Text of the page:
PESINA v. MIDWAY MFG. CO.
948 F.Supp. 40 (1996)
Daniel PESINA, Plaintiff,
MIDWAY MANUFACTURING COMPANY, a Delaware corporation; Williams Electronics Games, Inc., a Delaware corporation; Nintendo of America, Inc., a Washington corporation; SEGA of America, Inc., a California corporation; Acclaim Entertainment, Inc., a Delaware corporation, Defendants.
No. 94 C 5152.
United States District Court, N.D. Illinois, Eastern Division.
December 9, 1996.
Robert G. Riffner, Riffner, Freeman & Scott, Chtd., Schaumburg, IL, for Plaintiff.
Gerald O. Sweeney, Jr., Lord, Bissell & Brook, Chicago, IL, Steven P. Mandell, Davidson, Goldstein, Mandell & Menkes, Chicago, IL, Joseph A. Yanny, Fischbach, Perlstein, Lieberman & Yanny, Los Angeles, CA, for Defendants.
MEMORANDUM OPINION AND ORDER
BUCKLO, District Judge.
The plaintiff, Daniel Pesina, brought suit against the defendants, Midway Manufacturing Company, Williams Electronics Games, Inc. ("Midway defendants"), Nintendo of America, Inc. ("Nintendo"), Sega of America, Inc. ("Sega"), and Acclaim Entertainment, Inc. ("Acclaim") under various theories. The defendants move for summary judgment. For the following reasons, the motion is granted.I.
Summary judgment is appropriate if there is no genuine issue of material fact and the movant is entitled to judgment as a matter of law. Fed.R.Civ.P. 56. The fact that Mr. Pesina did not respond to the summary judgment motion1 does not change the court's inquiry, Tobey v. Extel/JWP, Inc.,985 F.2d 330, 332 (7th Cir.1993), but simplifies it. I deem admitted all facts set forth in the defendants' 12M statements, because by failing to file a response, Mr. Pesina failed to controvert those facts. N.D.Ill. Local R. 12N(3).2 Mr. Pesina is a martial artist. The defendants are in various ways involved in the creation, manufacture, marketing, and distribution of home video games, Mortal Kombat and Mortal Kombat II, and related products. The Midway defendants created the games and hold their copyrights. There are coin-operated arcade and home versions of the games. In 1991, 1992, and 1993, Mr. Pesina was hired to model for characters of the coin-operated arcade Mortal Kombat and Mortal Kombat II. His movements were either videotaped or captured by a computer, and, after an extensive editing process, incorporated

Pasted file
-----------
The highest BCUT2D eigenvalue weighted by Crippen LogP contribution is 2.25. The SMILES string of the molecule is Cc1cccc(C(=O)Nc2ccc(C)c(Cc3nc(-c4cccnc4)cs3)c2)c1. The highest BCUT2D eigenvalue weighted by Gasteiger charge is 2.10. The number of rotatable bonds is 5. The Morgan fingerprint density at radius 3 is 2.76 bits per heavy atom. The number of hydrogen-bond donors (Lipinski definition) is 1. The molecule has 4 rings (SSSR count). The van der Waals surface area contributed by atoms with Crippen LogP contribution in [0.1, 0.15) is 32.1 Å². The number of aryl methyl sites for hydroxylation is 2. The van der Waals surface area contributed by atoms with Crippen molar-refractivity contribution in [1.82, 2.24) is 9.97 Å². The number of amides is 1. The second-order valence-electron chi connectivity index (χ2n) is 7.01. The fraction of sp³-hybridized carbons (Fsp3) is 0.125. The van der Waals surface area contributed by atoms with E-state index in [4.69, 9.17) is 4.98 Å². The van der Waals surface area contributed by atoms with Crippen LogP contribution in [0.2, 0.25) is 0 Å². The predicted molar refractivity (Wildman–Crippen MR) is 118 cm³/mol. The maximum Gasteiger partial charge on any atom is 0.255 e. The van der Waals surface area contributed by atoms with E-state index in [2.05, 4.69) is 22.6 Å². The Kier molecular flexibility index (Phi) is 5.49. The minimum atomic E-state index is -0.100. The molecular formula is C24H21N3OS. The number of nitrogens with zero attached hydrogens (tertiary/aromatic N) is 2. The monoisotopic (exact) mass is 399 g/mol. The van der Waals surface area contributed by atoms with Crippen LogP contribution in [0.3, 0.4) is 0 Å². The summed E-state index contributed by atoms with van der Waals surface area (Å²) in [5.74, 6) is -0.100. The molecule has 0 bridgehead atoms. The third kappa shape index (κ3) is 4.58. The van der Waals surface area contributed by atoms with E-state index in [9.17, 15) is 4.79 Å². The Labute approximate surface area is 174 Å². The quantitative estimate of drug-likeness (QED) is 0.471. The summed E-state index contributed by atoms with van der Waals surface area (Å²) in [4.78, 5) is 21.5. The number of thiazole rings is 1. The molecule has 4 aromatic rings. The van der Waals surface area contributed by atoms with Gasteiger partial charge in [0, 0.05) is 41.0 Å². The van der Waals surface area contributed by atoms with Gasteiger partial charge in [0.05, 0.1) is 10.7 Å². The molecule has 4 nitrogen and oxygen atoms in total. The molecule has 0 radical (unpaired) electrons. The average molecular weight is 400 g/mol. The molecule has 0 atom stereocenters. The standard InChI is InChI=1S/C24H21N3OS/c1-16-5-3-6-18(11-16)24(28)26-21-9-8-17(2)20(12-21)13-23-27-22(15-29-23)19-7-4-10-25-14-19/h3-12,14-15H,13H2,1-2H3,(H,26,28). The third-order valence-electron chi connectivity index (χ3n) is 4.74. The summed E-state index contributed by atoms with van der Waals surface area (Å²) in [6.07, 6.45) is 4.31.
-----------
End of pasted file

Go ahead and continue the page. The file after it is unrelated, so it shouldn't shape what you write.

into the games. The Midway defendants licensed Acclaim to sell the coin-operated arcade games in the home video market. Acclaim created the home version of Mortal Kombat and Mortal Kombat II by reformatting the coin-operated arcade software to render it compatible with media used in the home, the process being analogous to formatting a motion picture for VCR viewing. Acclaim also adopted Mortal Kombat and Mortal Kombat II for home use on the game systems designed by Nintendo and Sega, who, in turn, manufactured the games according to Acclaim's specifications.
In his complaint, Mr. Pesina alleges that all defendants used his persona, name, and likeness without authorization in the home version of Mortal Kombat and Mortal Kombat II and the related products, thereby infringing his common law right of publicity and violating Section 43(a) of the Lanham Act, 15 U.S.C. § 1125(a), Illinois Consumer Fraud and Deceptive Business Practices Act ("Consumer Fraud Act"), 815 ILCS 505/2 (1993), and Illinois Uniform Deceptive Trade Practices Act ("Deceptive Trade Practices Act"). 815 ILCS 510/2 (1993). He also alleges that the Midway defendants breached their duties of good faith and fair dealing, and seeks quantum meruit recovery from them. All defendants move for summary judgment.